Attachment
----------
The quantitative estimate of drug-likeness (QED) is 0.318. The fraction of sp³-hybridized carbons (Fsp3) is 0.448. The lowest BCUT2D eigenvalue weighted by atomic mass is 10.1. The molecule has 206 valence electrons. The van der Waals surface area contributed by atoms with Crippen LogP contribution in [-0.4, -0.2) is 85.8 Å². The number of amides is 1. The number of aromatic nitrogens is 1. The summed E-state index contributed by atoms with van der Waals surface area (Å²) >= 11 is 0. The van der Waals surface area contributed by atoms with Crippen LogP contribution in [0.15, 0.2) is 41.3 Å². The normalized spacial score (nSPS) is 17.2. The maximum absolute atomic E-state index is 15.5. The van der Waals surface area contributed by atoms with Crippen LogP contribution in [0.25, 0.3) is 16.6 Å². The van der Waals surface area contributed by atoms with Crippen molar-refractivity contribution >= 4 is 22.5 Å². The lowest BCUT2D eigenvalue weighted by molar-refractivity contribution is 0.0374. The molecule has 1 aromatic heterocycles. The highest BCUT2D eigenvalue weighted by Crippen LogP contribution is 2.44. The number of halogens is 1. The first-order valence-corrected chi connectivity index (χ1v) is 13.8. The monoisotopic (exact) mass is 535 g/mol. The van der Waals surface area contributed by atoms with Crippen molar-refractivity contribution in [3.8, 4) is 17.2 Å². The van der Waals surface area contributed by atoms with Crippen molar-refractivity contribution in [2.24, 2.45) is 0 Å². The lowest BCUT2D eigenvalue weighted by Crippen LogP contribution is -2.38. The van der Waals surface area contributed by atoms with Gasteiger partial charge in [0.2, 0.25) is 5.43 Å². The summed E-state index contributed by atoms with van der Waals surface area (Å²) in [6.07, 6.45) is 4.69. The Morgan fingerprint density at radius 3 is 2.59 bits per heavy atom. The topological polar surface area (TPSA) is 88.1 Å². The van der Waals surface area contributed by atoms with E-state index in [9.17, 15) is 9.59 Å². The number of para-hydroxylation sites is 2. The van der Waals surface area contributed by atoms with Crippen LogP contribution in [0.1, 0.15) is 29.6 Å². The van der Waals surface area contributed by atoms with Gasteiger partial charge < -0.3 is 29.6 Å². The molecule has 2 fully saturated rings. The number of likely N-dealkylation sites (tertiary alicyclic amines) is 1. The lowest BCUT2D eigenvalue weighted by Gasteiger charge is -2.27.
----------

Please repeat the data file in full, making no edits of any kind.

The quantitative estimate of drug-likeness (QED) is 0.318. The fraction of sp³-hybridized carbons (Fsp3) is 0.448. The lowest BCUT2D eigenvalue weighted by atomic mass is 10.1. The molecule has 206 valence electrons. The van der Waals surface area contributed by atoms with Crippen LogP contribution in [-0.4, -0.2) is 85.8 Å². The number of amides is 1. The number of aromatic nitrogens is 1. The summed E-state index contributed by atoms with van der Waals surface area (Å²) >= 11 is 0. The van der Waals surface area contributed by atoms with Crippen LogP contribution in [0.15, 0.2) is 41.3 Å². The normalized spacial score (nSPS) is 17.2. The maximum absolute atomic E-state index is 15.5. The van der Waals surface area contributed by atoms with Crippen LogP contribution in [0.25, 0.3) is 16.6 Å². The van der Waals surface area contributed by atoms with Crippen molar-refractivity contribution >= 4 is 22.5 Å². The lowest BCUT2D eigenvalue weighted by molar-refractivity contribution is 0.0374. The molecule has 1 aromatic heterocycles. The highest BCUT2D eigenvalue weighted by Crippen LogP contribution is 2.44. The number of halogens is 1. The first-order valence-corrected chi connectivity index (χ1v) is 13.8. The monoisotopic (exact) mass is 535 g/mol. The van der Waals surface area contributed by atoms with Crippen molar-refractivity contribution in [3.8, 4) is 17.2 Å². The van der Waals surface area contributed by atoms with Crippen molar-refractivity contribution in [2.24, 2.45) is 0 Å². The lowest BCUT2D eigenvalue weighted by Crippen LogP contribution is -2.38. The van der Waals surface area contributed by atoms with Gasteiger partial charge in [0.2, 0.25) is 5.43 Å². The summed E-state index contributed by atoms with van der Waals surface area (Å²) in [6.07, 6.45) is 4.69. The Morgan fingerprint density at radius 3 is 2.59 bits per heavy atom. The topological polar surface area (TPSA) is 88.1 Å². The van der Waals surface area contributed by atoms with E-state index in [9.17, 15) is 9.59 Å². The number of para-hydroxylation sites is 2. The van der Waals surface area contributed by atoms with Crippen LogP contribution in [0.1, 0.15) is 29.6 Å². The van der Waals surface area contributed by atoms with Gasteiger partial charge < -0.3 is 29.6 Å². The molecule has 2 fully saturated rings. The number of likely N-dealkylation sites (tertiary alicyclic amines) is 1. The lowest BCUT2D eigenvalue weighted by Gasteiger charge is -2.27.